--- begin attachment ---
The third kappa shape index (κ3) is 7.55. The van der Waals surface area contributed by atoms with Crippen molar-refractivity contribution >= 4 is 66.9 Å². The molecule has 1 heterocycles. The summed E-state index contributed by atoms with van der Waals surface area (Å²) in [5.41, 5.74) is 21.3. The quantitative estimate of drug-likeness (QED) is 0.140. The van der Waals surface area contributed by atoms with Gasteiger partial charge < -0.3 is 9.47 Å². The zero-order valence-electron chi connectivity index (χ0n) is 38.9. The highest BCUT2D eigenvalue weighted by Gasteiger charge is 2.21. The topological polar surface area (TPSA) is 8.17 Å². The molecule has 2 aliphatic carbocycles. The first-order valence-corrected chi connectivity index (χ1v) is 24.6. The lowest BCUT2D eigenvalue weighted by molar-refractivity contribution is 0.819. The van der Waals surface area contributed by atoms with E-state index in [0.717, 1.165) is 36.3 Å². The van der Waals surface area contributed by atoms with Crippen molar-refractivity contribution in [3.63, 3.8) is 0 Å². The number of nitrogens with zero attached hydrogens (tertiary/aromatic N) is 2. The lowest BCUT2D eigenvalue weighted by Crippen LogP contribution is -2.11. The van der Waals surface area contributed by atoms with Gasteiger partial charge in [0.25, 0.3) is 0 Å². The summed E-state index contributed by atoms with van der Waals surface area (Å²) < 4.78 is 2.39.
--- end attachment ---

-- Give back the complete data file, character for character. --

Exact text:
The third kappa shape index (κ3) is 7.55. The van der Waals surface area contributed by atoms with Crippen molar-refractivity contribution >= 4 is 66.9 Å². The molecule has 1 heterocycles. The summed E-state index contributed by atoms with van der Waals surface area (Å²) in [5.41, 5.74) is 21.3. The quantitative estimate of drug-likeness (QED) is 0.140. The van der Waals surface area contributed by atoms with Gasteiger partial charge < -0.3 is 9.47 Å². The zero-order valence-electron chi connectivity index (χ0n) is 38.9. The highest BCUT2D eigenvalue weighted by Gasteiger charge is 2.21. The topological polar surface area (TPSA) is 8.17 Å². The molecule has 2 aliphatic carbocycles. The first-order valence-corrected chi connectivity index (χ1v) is 24.6. The lowest BCUT2D eigenvalue weighted by molar-refractivity contribution is 0.819. The van der Waals surface area contributed by atoms with E-state index in [0.717, 1.165) is 36.3 Å². The van der Waals surface area contributed by atoms with Crippen molar-refractivity contribution in [3.63, 3.8) is 0 Å². The number of nitrogens with zero attached hydrogens (tertiary/aromatic N) is 2. The lowest BCUT2D eigenvalue weighted by Crippen LogP contribution is -2.11. The van der Waals surface area contributed by atoms with Gasteiger partial charge in [0.25, 0.3) is 0 Å². The summed E-state index contributed by atoms with van der Waals surface area (Å²) < 4.78 is 2.39.